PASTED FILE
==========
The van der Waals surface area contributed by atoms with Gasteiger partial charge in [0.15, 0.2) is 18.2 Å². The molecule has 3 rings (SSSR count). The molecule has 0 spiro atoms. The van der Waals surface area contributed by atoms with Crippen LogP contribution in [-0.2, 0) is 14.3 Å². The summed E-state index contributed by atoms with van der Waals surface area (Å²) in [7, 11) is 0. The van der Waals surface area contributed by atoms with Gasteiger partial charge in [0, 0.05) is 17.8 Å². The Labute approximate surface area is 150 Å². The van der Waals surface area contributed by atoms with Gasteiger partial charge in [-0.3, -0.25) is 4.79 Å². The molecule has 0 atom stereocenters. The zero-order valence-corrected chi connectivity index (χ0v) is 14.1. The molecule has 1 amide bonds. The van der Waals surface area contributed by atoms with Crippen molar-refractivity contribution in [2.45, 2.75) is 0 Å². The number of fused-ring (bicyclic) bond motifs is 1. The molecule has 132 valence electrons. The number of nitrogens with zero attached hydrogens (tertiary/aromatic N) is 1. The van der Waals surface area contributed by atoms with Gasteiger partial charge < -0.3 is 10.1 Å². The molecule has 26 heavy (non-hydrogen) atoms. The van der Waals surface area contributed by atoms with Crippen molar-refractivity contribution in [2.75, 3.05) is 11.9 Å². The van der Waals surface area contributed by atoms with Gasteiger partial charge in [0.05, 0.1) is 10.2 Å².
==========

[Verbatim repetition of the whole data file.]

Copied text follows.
The van der Waals surface area contributed by atoms with Gasteiger partial charge in [0.15, 0.2) is 18.2 Å². The molecule has 3 rings (SSSR count). The molecule has 0 spiro atoms. The van der Waals surface area contributed by atoms with Crippen LogP contribution in [-0.2, 0) is 14.3 Å². The summed E-state index contributed by atoms with van der Waals surface area (Å²) in [7, 11) is 0. The van der Waals surface area contributed by atoms with Gasteiger partial charge in [0, 0.05) is 17.8 Å². The Labute approximate surface area is 150 Å². The van der Waals surface area contributed by atoms with Gasteiger partial charge in [-0.3, -0.25) is 4.79 Å². The molecule has 0 atom stereocenters. The zero-order valence-corrected chi connectivity index (χ0v) is 14.1. The molecule has 1 amide bonds. The van der Waals surface area contributed by atoms with Crippen molar-refractivity contribution in [2.45, 2.75) is 0 Å². The number of fused-ring (bicyclic) bond motifs is 1. The molecule has 132 valence electrons. The number of nitrogens with zero attached hydrogens (tertiary/aromatic N) is 1. The van der Waals surface area contributed by atoms with Gasteiger partial charge < -0.3 is 10.1 Å². The molecule has 26 heavy (non-hydrogen) atoms. The van der Waals surface area contributed by atoms with Crippen molar-refractivity contribution in [2.75, 3.05) is 11.9 Å². The van der Waals surface area contributed by atoms with Gasteiger partial charge in [0.05, 0.1) is 10.2 Å².